New Artist-Run Gallery to Launch in Rockaway

by Paddy Johnson on January 29, 2016 Newswire


By now, Industry City has a reputation of consistently raising artist studio rents and quickly pushing them out. So where are these artists landing? One former Industry City artist and entrepreneur, George Turner, has moved most of his life to Rockaway. He’d already purchased a home there in 2008 (a random bike ride with his wife in 2007 led them to Jacob Riis Park where they feel in love with the beaches and shorelines). This August, when the Fecund Clown Building came up for sale, he jumped. Since that time, he’s founded an Artist Run Center called New York Arbor, which will launch its first show March 18th.

It’s exciting news for the neighborhood, which has recently started to see more attention from the mainstream art world. Klaus Biesenbach and Patti Smith famously have homes in Far Rockaway, and in 2014 the “Rockaway” art festival paid tribute to the reopening of the old Sandy-damaged park, Fort Tilden. That brought in celebrities the likes of James Franco, Janet Cardiff and George Bures Miller, and Marina Abramovic. The local scene is growing too, according to Leo Turner.

“If you’re not an artist, when you get to Rockaway, you become one” Turner told the Rockaway Times recently. When I asked the artist what meant by that, he explained that the neighborhood made “you more sensitive to beautiful things”. Certainly living on a beach will do that, but it was the strangeness his building’s giant clown facade that made me think the place might be a natural fit for artists. It seemed like the kind of place that would be too weird to be loved by anyone other than an artist. Perhaps demonstrating Turner’s theory, the neighborhood loves the sign, which was first painted in 1997 by Geoff Rawling.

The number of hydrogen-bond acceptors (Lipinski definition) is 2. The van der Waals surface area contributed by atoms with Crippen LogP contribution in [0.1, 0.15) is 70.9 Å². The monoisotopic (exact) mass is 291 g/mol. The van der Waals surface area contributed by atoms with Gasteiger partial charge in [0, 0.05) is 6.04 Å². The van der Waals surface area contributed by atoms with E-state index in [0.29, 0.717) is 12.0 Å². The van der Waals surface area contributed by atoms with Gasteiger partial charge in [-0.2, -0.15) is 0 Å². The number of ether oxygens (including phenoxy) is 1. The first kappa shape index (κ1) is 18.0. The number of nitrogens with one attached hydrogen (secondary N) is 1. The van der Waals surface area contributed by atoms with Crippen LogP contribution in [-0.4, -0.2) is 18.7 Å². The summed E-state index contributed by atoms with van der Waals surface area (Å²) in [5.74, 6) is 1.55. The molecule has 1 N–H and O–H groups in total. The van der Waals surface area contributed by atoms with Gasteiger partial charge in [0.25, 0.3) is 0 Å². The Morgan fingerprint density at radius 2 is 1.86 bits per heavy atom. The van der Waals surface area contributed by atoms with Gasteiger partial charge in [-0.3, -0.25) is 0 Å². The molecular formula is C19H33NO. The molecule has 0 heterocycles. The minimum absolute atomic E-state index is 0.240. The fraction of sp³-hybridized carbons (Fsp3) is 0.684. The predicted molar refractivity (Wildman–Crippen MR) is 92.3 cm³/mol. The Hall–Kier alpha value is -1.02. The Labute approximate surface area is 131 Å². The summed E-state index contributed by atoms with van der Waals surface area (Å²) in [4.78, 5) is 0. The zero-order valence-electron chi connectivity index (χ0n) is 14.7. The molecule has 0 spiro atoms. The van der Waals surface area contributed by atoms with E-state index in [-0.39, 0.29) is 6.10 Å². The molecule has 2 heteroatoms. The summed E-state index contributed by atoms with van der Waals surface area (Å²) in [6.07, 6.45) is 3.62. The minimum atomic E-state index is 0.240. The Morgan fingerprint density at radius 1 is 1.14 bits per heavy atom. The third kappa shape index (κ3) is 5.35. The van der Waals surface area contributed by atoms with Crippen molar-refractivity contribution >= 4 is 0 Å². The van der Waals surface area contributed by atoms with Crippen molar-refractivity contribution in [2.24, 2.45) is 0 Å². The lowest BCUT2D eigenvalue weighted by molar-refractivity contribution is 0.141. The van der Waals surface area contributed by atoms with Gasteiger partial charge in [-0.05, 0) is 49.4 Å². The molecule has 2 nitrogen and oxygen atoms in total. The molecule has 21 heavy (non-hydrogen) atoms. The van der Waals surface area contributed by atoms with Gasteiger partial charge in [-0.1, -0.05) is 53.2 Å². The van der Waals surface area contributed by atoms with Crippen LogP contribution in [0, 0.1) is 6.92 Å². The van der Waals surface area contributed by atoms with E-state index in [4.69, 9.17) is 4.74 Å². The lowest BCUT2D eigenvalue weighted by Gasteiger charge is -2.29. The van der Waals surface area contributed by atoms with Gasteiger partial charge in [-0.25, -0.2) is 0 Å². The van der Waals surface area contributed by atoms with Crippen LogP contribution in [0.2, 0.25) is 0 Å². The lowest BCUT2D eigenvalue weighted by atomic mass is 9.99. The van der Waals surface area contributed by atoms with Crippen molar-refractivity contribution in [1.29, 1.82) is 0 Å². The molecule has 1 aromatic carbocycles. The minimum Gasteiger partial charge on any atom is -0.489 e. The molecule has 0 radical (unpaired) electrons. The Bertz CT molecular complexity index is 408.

During my first visit to the gallery in December, I arrived as the sky darkened and a stream of twinkle lights suspended on the clown’s tiara lit the building. The lots across the street were all empty, I learned later due to a fire that decimated the homes that once stood there. It had all the markings of creepiness, except, for a giant picture of Pablo Picasso in the store front’s window. Even with no gallery built out yet, the space felt too arty to be scary. Inside were the furnishings of an old yoga studio.


“The building itself has always been a curious thing to the people around here.”  Turner told me when I remarked on the the gallery’s facade. The sign’s been through a lot. “After Sandy, the previous owner had him come and retouch it.” The owners were able to replace their facade with relief money. Still, it’s on ¾ inch untreated plywood that’s warping. Turner admitted he was unsure if he would be able to keep it in the long term. 

For, now though, it’s here to stay, and makes the gallery’s storefront all the more unique. With a quarterly season themed to the seasons, Turner is looking for submissions from artists who have made work inspired by place with a preference towards Rockaway. His woodshop will potentially be available to artists who need it, and hopes artists will make new work for his shows that respond to Rockaway. Meanwhile, a small storefront vitrine at the front of the gallery will display prints and art ware similarly matched to the seasons.

Down the road Turner hopes to represent artists and promote their careers. This may involve art fairs, though Turner understandably feels conflicted about them. “I’ve set them up and broke them down—I’ve been on every side of them.” he told me, referring to his past work experience as an art handler and  furniture maker. “But I guess I can’t help but feel a little like it’s gone crazy. Like everything. That can be great, but it’s not my first instinct to run towards an art fair.”

And in the context of a city with out of control rents and near manic production, it makes sense that some artists would want to escape that. “It’s an inspirational place for me personally,” Turner reflected. “the sea shore and the bay and the stars and the skies and the moon—you get it all out here.”

Artists wishing to submit works celebrating the spring equinox should do so by February 15. Selected artists will be notified by February 22. Applicants can submit up to five image files of recent work, each less than 1MB,  accompanied by a corresponding image list with titles, materials used, dates of production, and links to any other relevant work. Include contact information, a brief description of their creative philosophy, and how they have been affected by Rockaway. Send submissions to:

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